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Revolver for Carry?

Discussion in 'General Firearms Discussion' started by rigrat, Oct 8, 2017.

  1. 1adam12

    1adam12 Distinguished Poster

    I personally carry a revolver for self defense. Ruger SP101 357. Most civilian self defense situations are resolved with 3-5 rounds being fired. If you start shooting at the bad guy from 7 yards away, (any further and you will have a hard time proving it was self defense) you will only have about 1 second before the bad guy is right on top of you. If the bad guy is drugged up and can't feel pain and you haven't made a cns shot, then he can easily take your gun. If you have fired all 5 shots he can only pistol whip you. If you are carrying a gun with 17 rounds the he has 12 to put in you or your family. If you do hit him with 5 shots, it will take him a few minutes to bleed out or realize he is hurt bad. Reason #2 is if you have a shot or two left when he gets right on top of you, the you can press a revolver in his gut and fire. Try that with a semi auto pistol. Most will come slightly out of battery and not fire.
    LeansVeryRight2016 likes this.
  2. Altjaeger

    Altjaeger Member

    It comes with practice. Twenty years ago I went through the NRA instructors course at the Mississippi Law Enforcement Officers Academy. I did it with a Ruger GP100, because I was teaching federal security officers who at that time were carrying .38 revolvers. I was the only one in the course of about 60 officers using a revolver. Slightly slower reloading than the guys with automatics, but not significant when I qualified. I discovered I had better trigger control with the revolver than with an autoloader!
    rigrat and jakeg823 like this.

  3. sand_man

    sand_man Grouchy Old Fart MSGO Supporter

    Being in a wheelchair now presented a whole new set of problems for me to carry a handgun. I did a whole lot of research and found a decent fanny pack that uses stretch bands instead of a set holster. With the bands you can carry right or left handed. Since I haven't been able to shoot my Ruger LC9s I won't carry it. I swap up carrying my CA Undercover with 2 speedloaders for a total of 15 rounds. When I carry my CA 44 Pug I have one speedloader for 10 rounds. I have been everywhere with this rig and nobody looks at me twice. I have multiple pockets that hold my wallet, glasses, extra meds, flashlight, and knife. It is working good so far.
    22lrfan, rigrat, Hoot G and 2 others like this.
  4. Chris Boyd

    Chris Boyd Distinguished Poster

    SW MS
    My CCW is a compact 9mm pistol with 12+1 and no extra mag loaded with Hornady Critical Defense. I use to think that's enough but have lately considered a hammerless snub-nose .38spl as a backup in my boot. Just haven't followed through. Also thinking of keeping a PCC with plenty of extra ammo in the truck for those SHTF kinda situations.
  5. mascott

    mascott Distinguished Poster MSGO Supporter

    Back in my VERY ignorant days, (no comments!!) I witnessed a woman getting attacked by a ouple of thugs at Northpark in broad daylight. I foolishly chased them off and chased them in my vehicle for about 4 miles to at least get their tag number, which I did, but I only had a 5 shot 38 S&W on me with NO reload. I realized after that day I would never be in that situation again. I now carry that 38, but also have a 15 round 40 cal and my pocket carry 40 cal with me at all times. They all have at least 1 reload. I wasn't ignorant for coming to her "rescue", I was however ignorant to chase them like that with my wife and 3 kids in the SUV with me!!!!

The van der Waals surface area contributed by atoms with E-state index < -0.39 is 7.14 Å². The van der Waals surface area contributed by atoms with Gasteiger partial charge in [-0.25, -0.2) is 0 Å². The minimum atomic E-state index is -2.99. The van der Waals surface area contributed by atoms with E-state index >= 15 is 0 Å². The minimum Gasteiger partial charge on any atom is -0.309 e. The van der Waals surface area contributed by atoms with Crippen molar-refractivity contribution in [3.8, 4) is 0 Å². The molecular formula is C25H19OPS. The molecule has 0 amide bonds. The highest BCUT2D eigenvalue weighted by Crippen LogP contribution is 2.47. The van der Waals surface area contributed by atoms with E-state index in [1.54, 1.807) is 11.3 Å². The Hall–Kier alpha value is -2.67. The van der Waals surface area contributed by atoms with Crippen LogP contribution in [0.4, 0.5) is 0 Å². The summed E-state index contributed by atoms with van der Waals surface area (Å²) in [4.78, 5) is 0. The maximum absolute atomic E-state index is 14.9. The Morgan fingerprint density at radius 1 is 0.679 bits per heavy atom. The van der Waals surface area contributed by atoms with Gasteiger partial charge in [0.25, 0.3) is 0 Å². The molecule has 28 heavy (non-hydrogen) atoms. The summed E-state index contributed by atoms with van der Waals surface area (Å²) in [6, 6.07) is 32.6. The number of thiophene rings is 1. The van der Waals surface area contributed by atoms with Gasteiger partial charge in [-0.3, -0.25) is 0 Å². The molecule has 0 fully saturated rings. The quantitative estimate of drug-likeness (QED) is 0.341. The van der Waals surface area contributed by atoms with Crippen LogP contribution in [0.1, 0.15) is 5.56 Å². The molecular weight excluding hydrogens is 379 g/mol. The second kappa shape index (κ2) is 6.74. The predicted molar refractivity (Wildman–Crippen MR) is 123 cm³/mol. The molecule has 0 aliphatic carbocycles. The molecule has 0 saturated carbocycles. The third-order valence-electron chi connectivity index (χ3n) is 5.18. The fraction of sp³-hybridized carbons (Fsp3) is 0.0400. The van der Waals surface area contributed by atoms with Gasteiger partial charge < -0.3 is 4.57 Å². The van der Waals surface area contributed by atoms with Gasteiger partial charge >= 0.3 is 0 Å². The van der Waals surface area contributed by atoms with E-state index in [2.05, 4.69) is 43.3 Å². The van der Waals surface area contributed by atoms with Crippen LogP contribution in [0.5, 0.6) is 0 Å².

6. Capt. William G. Stimac

    Capt. William G. Stimac Full Poster

    Here's the thing: a concealed weapon MUST be EASY to carry, compact, light, and adequately powerful. If it's a burden you'll be tempted to leave it at home or in the car when it's 102 degrees in the shade. If you can't pop it into a pocket and go it's no good.
    A S&W 442 with 2 speedloaders for "concealed" carry is about perfect. You don't have to fix or modify anything. For concealment situations I started out with a S&W Centennial (now called the 442) in 1976; as a professional. Now as a retiree, I see no reason to change. I qualify for HR218 status annually and have never had a problem. I would recommend Safariland Comp 1 speedloaders over HKS. The Comp 1 is much more positive. Crimson Trace grips are an option. Keep a 1911 in your vehicle, out of sight but within easy/quick reach of your driver's position, and as many magazines as you like.
    If the situation requires more than this you don't need a different handgun; you need to call a SWAT team.
    jakeg823 likes this.
  7. patchz

    patchz Court Jester

    I don't agree. I've been carrying since 1970, as a professional until I retired in 1993. I've carried S&W model 36 & 12 with 2" barrel, model 19 4", 29 6.5", 39, 59, 4506, and 13 3". Since 1993 I've carried a Colt 1991A1 Compact, Kimber Stainless II 5", and Kimber Pro Raptor 4". The last two are steel frame and slide and not what I consider light weight. I have never been tempted to leave them at home, regardless of the temperature, and I always carry two extra mags. I got used to it and they never were uncomfortable. I have only carried pocket guns as backup. It's what you practice with enough to get used to and can use proficiently.
  8. cwink

    cwink Distinguished Poster

    Another good revolver option is the Ruger LCR in 327 Federal Mag. Same size gun as the 38Spl, but you get a 6th round and the 327 is pushing ballistics that are close to the 357 Mag. Drop down and shoot the 32 H&R Mag out of it and the recoil is mild and your ballistics are somewhere between the 380 and 9mm round. For plinking you can shoot the 32S&W or 32S&W Long.
    Chris Boyd and rigrat like this.